SHARP CONTRAST: Two photos taken one day apart show smog-shrouded Shijiazhuang of Hebei Province on February 28 (left) and clear skies the following day, illustrating the pollution problem targeted in a new white paper on human rights that emphasizes China's ecological development (WANG XIAO)
China has adopted environmental protection as a basic national policy and the country has combined its human rights endeavors with economic, political, cultural, social and ecological development, said China's latest human rights report.
The State Council Information Office released the Progress in China's Human Rights in 2012 white paper on May 14. The emphasis on human rights protection in ecology is one of the highlights of the document.
It is China's 10th white paper on human rights since 1991, detailing the world's most populous country's progress in human rights protection in economic, political and social development. The document also addresses cultural services and ecological progress, as well as foreign exchanges and cooperation.
"The country's first white paper prioritized people's rights to subsistence and development," Zhang Wanhong, an associate professor at the Public Interest and Development Law Institute of Wuhan University, told China Radio International. "Now great importance has been attached to ecological civilization, cultural development and social construction."
Ecological civilization is a Chinese expression referring to environmental progress.
"It shows the Chinese Government is getting increasingly closer to the actual demands of society in terms of ensuring and developing human rights," said Zhang.
Faced with increasing resource constraints, severe environmental pollution and degradation of the ecosystems, China is working to raise awareness of the need to respect, accommodate and protect nature and to give high priority to making ecological progress and incorporating it as a primary goal of the government.
"The government has realized it has to be far-sighted when it comes to the protection of human rights," said Zhou Wei, Director of Sichuan University's Center for Human Rights Law.
During the 11th Five-Year Plan period (2006-10), China's fiscal investment in environmental and ecological protection was 3.71 times that during the previous five years, according to the white paper.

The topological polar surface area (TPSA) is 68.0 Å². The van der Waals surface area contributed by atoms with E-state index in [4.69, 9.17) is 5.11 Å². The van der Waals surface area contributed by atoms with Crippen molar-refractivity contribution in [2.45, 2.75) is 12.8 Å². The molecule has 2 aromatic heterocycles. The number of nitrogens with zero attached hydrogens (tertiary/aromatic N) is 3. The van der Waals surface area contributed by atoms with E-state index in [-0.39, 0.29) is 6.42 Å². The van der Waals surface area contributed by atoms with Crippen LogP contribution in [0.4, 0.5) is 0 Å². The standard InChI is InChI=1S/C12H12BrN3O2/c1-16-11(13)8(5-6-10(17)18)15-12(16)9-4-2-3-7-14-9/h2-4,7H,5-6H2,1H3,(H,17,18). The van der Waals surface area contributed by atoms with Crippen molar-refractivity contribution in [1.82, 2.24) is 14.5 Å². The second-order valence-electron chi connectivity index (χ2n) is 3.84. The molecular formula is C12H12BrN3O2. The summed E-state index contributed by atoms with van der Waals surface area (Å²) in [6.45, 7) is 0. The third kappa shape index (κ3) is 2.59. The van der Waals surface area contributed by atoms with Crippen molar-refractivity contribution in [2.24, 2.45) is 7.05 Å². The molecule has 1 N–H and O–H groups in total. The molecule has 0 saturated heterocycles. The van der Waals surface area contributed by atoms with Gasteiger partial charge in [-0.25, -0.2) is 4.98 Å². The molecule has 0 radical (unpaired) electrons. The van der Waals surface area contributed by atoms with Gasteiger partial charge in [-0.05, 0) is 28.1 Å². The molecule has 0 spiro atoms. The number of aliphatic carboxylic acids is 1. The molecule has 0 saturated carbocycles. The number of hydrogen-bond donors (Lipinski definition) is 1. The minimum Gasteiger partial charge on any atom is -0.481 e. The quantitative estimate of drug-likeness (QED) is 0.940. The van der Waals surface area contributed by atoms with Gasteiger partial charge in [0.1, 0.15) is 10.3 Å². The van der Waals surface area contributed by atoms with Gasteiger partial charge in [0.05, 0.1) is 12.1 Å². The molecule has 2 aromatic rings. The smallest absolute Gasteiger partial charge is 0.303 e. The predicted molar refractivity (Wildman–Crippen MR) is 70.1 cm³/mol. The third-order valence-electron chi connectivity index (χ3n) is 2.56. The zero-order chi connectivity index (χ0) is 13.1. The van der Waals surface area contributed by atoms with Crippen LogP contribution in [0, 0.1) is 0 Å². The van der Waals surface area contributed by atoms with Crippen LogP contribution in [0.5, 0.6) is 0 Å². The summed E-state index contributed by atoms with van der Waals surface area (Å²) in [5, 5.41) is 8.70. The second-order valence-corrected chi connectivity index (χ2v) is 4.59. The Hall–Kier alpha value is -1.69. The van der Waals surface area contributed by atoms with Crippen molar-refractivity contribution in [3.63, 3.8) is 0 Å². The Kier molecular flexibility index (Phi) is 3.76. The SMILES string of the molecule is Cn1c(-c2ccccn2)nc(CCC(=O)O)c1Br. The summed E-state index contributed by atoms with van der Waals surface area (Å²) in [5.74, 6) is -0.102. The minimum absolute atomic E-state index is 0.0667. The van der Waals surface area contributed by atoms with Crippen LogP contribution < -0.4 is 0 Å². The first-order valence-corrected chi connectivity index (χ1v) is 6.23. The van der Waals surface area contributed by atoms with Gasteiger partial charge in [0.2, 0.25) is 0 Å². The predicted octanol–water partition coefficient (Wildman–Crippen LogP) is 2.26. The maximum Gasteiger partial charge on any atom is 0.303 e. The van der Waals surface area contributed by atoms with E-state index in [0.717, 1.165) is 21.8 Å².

Moreover, the Central Government has earmarked special funds for projects such as rural environmental protection and integrated prevention and control of heavy metal contamination in some key areas. Legal and policy frameworks have been established to protect citizens' environmental rights.
Meanwhile, routine monitoring of surface water, air quality, soil acidity, dust storms, sources of drinking water, oceans and urban noise has been further tightened.
"Environmental protection matters to the human rights of not only our generation, but generations to come," said Zhang Yonghe, a professor at the Center for Education and Study of Human Rights under the Southwest University of Political Science and Law.
The white paper also says that practical measures have been taken to ensure citizens' right to know and to be heard.
Government information, such as budgets and expenses, has become more accessible to the public. The Communist Party of China has continued to press ahead with making Party affairs public and established a spokesperson system for Party committees.
The Internet has become an important channel for citizens to exercise their rights to know, participate, be heard and supervise, said the white paper.
"Rapid development of information technology has given the public greater power to acquire information and express their opinions," said Song Jianwu, a professor at China University of Political Science and Law.
To safeguard online information security and protect citizens' legitimate rights and interests, China's top legislature approved the Decision on Strengthening Online Information Protection in December 2012.
An important milestone in the development of China's human rights was the formation of a socialist legal system with Chinese characteristics in 2010, according to the paper. The legal system "ensures that the country's human rights protection is done within the framework of the law."